Did you think smoking was safe?

Posted by: Aldous at May 13, 2006 8:36 AM
Comment #147856

Jack,

The often liberal Woody agrees with you also. That is to say, I think that high oil prices are good, or at least more good than bad. As many people have observed, that is the only way there is going to be sufficient incentive to invest in other technologies. (Global warming should provide sufficient incentive, but obviously doesn’t.)

The idea of a government-mandated floor is a political non-starter. Telling people they don’t pay enough for gas just doesn’t compute. (Un)fortunately, there is enough drama in the Middle East to keep prices high for the foreseeable future.

Posted by: Woody Mena at May 13, 2006 9:45 AM
Comment #147857

Aldous and Gergle

You don’t really believe that. If you do,I understand your problem and will be nicer to you and use simpler concepts.

But you inadvertently point out one of the big problems with liberalism today. You really believe that liberal ideas represent THE truth and that it requires no modification, even in the face of charge or evidence to the contrary. Liberals have not adapted to the new world and their thought has not progressed since the 1960s. There is none so blind as he who will not see. And then you take refuge in the self righteous attitude that others are narrow minded.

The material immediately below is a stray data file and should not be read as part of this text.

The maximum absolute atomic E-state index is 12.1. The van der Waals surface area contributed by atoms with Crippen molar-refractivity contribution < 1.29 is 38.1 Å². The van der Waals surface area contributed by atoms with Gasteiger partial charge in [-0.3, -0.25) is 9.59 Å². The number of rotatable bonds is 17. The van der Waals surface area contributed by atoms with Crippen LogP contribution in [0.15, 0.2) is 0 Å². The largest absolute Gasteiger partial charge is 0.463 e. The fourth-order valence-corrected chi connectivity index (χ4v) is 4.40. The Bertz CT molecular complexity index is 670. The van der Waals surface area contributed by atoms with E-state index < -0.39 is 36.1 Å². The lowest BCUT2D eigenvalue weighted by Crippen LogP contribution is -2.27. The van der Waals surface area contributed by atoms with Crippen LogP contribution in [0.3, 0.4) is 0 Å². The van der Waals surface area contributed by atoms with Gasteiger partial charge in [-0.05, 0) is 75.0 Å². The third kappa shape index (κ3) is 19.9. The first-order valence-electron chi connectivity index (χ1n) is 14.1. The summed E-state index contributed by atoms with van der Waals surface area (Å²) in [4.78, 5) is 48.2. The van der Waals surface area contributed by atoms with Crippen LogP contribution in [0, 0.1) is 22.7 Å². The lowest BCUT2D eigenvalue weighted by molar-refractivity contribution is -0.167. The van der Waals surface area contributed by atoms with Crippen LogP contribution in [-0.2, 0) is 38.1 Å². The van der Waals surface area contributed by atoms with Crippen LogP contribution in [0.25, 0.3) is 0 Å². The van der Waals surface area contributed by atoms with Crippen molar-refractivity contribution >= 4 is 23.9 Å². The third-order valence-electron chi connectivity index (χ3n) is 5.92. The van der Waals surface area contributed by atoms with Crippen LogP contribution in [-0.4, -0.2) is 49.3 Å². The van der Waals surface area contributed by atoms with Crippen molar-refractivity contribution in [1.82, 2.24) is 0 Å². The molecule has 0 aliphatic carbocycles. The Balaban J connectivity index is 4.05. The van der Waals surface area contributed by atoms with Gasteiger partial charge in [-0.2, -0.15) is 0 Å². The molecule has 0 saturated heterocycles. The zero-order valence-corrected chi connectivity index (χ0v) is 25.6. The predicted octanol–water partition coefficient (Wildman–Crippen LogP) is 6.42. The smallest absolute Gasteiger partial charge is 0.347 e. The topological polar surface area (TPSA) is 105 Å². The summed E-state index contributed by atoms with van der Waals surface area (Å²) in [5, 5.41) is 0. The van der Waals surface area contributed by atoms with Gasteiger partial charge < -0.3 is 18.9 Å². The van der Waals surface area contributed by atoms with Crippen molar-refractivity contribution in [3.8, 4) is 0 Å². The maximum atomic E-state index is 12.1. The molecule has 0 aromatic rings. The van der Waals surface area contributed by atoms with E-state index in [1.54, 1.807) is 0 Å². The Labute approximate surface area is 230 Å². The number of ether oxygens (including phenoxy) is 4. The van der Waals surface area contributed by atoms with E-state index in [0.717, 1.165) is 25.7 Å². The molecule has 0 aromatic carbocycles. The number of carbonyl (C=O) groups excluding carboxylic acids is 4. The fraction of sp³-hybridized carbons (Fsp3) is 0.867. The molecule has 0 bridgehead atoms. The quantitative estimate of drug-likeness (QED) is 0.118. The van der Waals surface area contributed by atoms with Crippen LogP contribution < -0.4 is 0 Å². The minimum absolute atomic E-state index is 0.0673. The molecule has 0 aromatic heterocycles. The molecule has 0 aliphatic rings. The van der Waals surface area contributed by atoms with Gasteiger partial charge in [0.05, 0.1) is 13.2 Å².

Sicilian

Here is the new and improved link.

Posted by: Jack at May 13, 2006 9:50 AM
Comment #147886

Jack,

“Liberals have not adapted to the new world and their thought has not progressed since the 1960s.”

There is no “new world”. World powers come and world powers go. That hasn’t changed much since before the pyramids were built.

How much of conservitive thought has progressed since the 1800’s?

What’s your point?

How can we expect the rest of the world to agree with America if we can’t even agree within America?

The only thing that hasn’t remained constant in America since the ’60s is the continual expansion of the polorization in America. The love it or leave it, my country right or wrong crowd is still here as well as those that would have us swords into plowshares.

It would appear that the only real change is the world’s view of America, from benevolent to malevolent, cowboy.

Posted by: Rocky at May 13, 2006 12:11 PM
Comment #147899